Tech Industry Drives Office Leasing Despite Pandemic
Image: Apple Park, Cupertino, Calif. in the Silicon Valley
Tech industry job loss has been minimal during the pandemic, and the tech sector is still driving U.S. office-leasing activity, reported CBRE, Los Angeles.
CBRE said the tech industry’s share of U.S. office-leasing activity inched down only slightly in first-half 2020 to 20 percent from 21 percent last year.
“Few industries, if any, escape a pandemic unscathed, and tech isn’t an exception,” said CBRE Managing Director Todd Husak, who leads CBRE’s Tech & Media Practice. “However, the tech industry and the office markets where they have a significant presence are proving resilient this year. Much of the industry has established its value by providing the tech products and services needed to ensure business productivity and continuity.”
Husak noted several indicators including “robust” venture-capital investment point to more tech-sector growth ahead.
CBRE’s Tech-30 report measures the technology sector’s impact on office demand and rents in the 30 largest tech markets in the U.S. and Canada. The report found pre-pandemic office rents increased in all but one of those markets in the past two years, with five posting double-digit percentage gains. Net absorption registered net gains in 26 markets over those two years.
But COVID-19’s economic challenges has affected the office market, the report said. Tech leasing activity declined by 46 percent in the second quarter from the 2019 average, in line with the 44-percent decline in overall U.S. office-leasing activity. The amount of office space offered for sublease in the Tech-30 markets increased by 42 percent, or roughly 27 million square feet, to a total of 90 million square feet so far this year. Tech companies currently account for a quarter of sublease space.
CBRE identified several Tech-30 markets best positioned for resiliency during the pandemic and growth thereafter based on their concentration of large-cap tech companies, moderate office rents and growing tech labor pools. Those markets include Silicon Valley, Calif., Washington, D.C., Vancouver, B.C., Atlanta, Dallas-Fort Worth, Raleigh-Durham and San Diego.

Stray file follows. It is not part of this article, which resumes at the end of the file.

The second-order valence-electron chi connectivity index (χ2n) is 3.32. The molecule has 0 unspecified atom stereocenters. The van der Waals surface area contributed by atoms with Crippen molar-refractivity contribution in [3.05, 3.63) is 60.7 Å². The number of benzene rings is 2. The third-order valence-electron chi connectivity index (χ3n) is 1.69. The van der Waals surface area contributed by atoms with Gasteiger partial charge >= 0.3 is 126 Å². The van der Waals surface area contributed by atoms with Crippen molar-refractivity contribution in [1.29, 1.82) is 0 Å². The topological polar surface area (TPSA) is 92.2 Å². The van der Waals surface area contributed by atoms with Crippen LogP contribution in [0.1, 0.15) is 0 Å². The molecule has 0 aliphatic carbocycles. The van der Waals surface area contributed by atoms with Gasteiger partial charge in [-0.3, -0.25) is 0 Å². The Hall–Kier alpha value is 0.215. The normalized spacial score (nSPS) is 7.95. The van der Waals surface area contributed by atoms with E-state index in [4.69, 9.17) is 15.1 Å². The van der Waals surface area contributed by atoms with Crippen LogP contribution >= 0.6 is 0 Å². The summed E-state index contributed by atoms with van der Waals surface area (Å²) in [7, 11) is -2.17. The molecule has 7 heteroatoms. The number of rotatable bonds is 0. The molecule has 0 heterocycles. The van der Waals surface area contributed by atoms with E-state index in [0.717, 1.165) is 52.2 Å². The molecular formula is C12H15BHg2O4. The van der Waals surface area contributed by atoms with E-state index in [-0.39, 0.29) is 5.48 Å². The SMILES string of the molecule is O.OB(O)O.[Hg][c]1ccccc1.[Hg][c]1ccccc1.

“Perhaps the most resilient office markets in this downturn are leading tech submarkets, which often are located near universities,” the report said. CBRE found average office lease rates in leading tech submarkets carry an 18 percent premium to average rates for their cities as a whole. Markets with the largest premiums include East Cambridge in Boston (137 percent), Santa Monica in southern California (70 percent) and Palo Alto in Silicon Valley (72 percent).
Tech submarkets also tend to generate some of the strongest rent gains and office-space absorption in their cities.
Of the Tech-30 markets, half registered double-digit percentage gains in job growth for tech software and services jobs in the 2018-2019 timeframe as compared to 2016-2017, CBRE reported. They are led by Vancouver (29.2 percent), San Francisco (26.9 percent), Austin (22.9 percent), Seattle (21.9 percent) and New York (18.4 percent).
“Tech will again lead our economic growth in the years ahead,” said Colin Yasukochi, Executive Director of CBRE’s Tech Insights Center. “The vital role that tech has played in helping society and business adapt and sustain through this pandemic points to an even larger role going forward. The opportunities created by this downturn will spawn many tech startups, just as in previous downturns.”